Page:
“Following the accidents at Three Mile Island and Chernobyl, urgent measures to protect nuclear plants were agreed,” continued the report. “The stress tests demonstrated that even today, decades later, their implementation is still pending in some member states.”
Four reactors in two unnamed countries would have less than an hour to restore safety functions if electrical power was lost, the report adds.
The report also notably cites the case of 10 reactors where on-site seismic instrumentation has yet to be installed. In some 50 others seismic instruments needed to be upgraded.
France singled out
In France, Europe’s largest nuclear power producer which relies on 58 nuclear reactors for 80 percent of its electricity, specific failings were found in all of the country’s reactors. The report gave poor marks to French nuclear stations across the board for lacking safety equipment in case of severe flooding or earthquakes.
Earlier this month, a blast of escaping steam burned two workers at the Fessenheim nuclear power plant in eastern France, which houses the country’s oldest nuclear reactors, and has been a regular target of anti-nuclear protests.
Fessenheim, close to France’s borders with Germany and Switzerland, opened in 1977 and draws water for cooling from the Rhine, but activists say its location makes it vulnerable to seismic activity and flooding. French President Francois Hollande has promised to shut down the Fessenheim facility by 2017, a year earlier than scheduled.
The French plants however are equipped with hydrogen “recombiners” to prevent hydrogen explosions – something that dogged efforts to bring Fukushima Daiichi’s triple meltdown under control.
Failings in Spain, Finland, Sweden and the UK
Ten British plants do not have recombiners, nor do five of the six Spanish ones. Two power plants in Finland and Sweden were criticized for having no automatic backup safety system in the event of a power loss.
Other shortcomings reported in the UK included a lack in most of the country’s nuclear power plants of alternative emergency control rooms to use if the main ones become contaminated by high radiation, says the report.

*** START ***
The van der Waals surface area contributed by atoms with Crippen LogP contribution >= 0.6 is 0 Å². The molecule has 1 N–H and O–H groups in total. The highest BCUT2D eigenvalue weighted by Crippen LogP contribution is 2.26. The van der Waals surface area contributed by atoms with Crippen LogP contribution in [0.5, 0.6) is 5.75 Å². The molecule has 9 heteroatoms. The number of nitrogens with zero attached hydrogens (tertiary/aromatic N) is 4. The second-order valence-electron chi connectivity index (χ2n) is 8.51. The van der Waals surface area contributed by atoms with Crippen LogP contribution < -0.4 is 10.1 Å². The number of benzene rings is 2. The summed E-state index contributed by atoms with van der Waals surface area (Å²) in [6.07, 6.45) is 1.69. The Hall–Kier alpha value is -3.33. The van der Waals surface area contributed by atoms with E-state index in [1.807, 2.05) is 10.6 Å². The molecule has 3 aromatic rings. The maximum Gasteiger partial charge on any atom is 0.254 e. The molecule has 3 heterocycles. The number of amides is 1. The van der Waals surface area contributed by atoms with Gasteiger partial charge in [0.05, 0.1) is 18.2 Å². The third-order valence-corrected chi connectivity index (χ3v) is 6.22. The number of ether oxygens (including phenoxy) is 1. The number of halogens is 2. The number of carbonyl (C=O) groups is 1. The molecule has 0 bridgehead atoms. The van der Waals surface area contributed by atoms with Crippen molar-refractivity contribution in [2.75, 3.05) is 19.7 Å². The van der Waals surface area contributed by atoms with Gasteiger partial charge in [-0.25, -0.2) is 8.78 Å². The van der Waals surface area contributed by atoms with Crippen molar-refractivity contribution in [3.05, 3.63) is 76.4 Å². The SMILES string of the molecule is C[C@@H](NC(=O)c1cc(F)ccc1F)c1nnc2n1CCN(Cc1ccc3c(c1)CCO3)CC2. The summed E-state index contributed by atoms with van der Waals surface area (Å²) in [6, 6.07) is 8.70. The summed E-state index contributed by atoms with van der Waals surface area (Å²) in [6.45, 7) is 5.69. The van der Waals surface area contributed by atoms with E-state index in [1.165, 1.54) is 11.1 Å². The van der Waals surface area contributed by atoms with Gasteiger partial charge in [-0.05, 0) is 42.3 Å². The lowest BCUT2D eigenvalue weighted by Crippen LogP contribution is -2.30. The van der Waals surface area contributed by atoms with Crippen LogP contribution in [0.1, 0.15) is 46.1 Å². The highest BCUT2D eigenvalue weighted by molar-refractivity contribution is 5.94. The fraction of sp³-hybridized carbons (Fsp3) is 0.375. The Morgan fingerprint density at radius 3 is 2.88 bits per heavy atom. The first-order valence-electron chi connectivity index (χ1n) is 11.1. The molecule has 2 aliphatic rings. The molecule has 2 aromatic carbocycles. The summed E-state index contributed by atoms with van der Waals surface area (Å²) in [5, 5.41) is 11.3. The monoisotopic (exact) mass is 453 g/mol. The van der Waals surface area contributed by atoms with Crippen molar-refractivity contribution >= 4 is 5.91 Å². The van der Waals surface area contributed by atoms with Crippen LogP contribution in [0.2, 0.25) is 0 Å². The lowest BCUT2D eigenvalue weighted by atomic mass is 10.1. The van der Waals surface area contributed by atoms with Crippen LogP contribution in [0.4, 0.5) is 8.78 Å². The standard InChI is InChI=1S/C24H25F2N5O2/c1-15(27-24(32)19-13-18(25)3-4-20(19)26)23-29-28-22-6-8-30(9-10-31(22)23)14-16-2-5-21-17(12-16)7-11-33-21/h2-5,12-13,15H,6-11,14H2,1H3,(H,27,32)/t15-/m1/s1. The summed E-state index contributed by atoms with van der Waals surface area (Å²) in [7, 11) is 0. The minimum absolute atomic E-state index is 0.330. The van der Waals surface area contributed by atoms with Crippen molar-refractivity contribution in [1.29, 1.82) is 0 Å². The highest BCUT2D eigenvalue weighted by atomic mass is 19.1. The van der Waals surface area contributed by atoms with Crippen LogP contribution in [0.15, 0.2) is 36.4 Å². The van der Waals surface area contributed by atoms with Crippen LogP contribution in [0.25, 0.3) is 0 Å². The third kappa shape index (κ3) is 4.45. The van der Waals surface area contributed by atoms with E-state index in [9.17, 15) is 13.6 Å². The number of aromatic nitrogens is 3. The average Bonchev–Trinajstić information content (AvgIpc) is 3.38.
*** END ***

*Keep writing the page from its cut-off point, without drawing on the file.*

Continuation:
Call for closures absent from report, to MEPs’ consternation
While the stress tests found deficiencies in many of Europe’s nuclear reactors, many MEPs and anti-nuclear activists say they failed to address risks in crucial areas, such as ageing technology, terrorist attacks or human error.
Jochen Stay, press spokesman for the German anti-nuclear organization Ausgestrahlt is skeptical about the report because the plant operators themselves provided the underlying data. “They were sent a questionnaire they were expected to fill in concerning safety issues,” he told Deutche Welle. “External auditors only inspected about one in three plants.”
Greens MEP Yannick Jadot told AFP the tests did not go far enough. He called for a far wider inquiry into “the threat of fire, explosions, a plane crash, malicious behavior, human error, or a combination of several of these.”
Rebecca Harms, co-president of the Greens/European Free Alliances at the European Parliament, told the BBC that, “If this exercise was serious, the Commission should be recommending the closure of unsafe or ageing reactors.”
Some governments have reappraised their nuclear energy strategy in the aftermath of last year’s Fukushima disaster, with Germany deciding to abandon nuclear energy for green technology and cleaner gas- and coal-powered plants by 2022.
Switzerland likewise has agreed to shut down its five nuclear power plants by 2034, and Belgium is weighing whether it will follow suit.
France, while still spending money on enhancing nuclear power, last month announced it would aim to lower the country’s dependence on nuclear energy to 50 percent by 2025.
Italy, for its part, voted in an enormously popular referendum over the summer to not even begin a nuclear power program.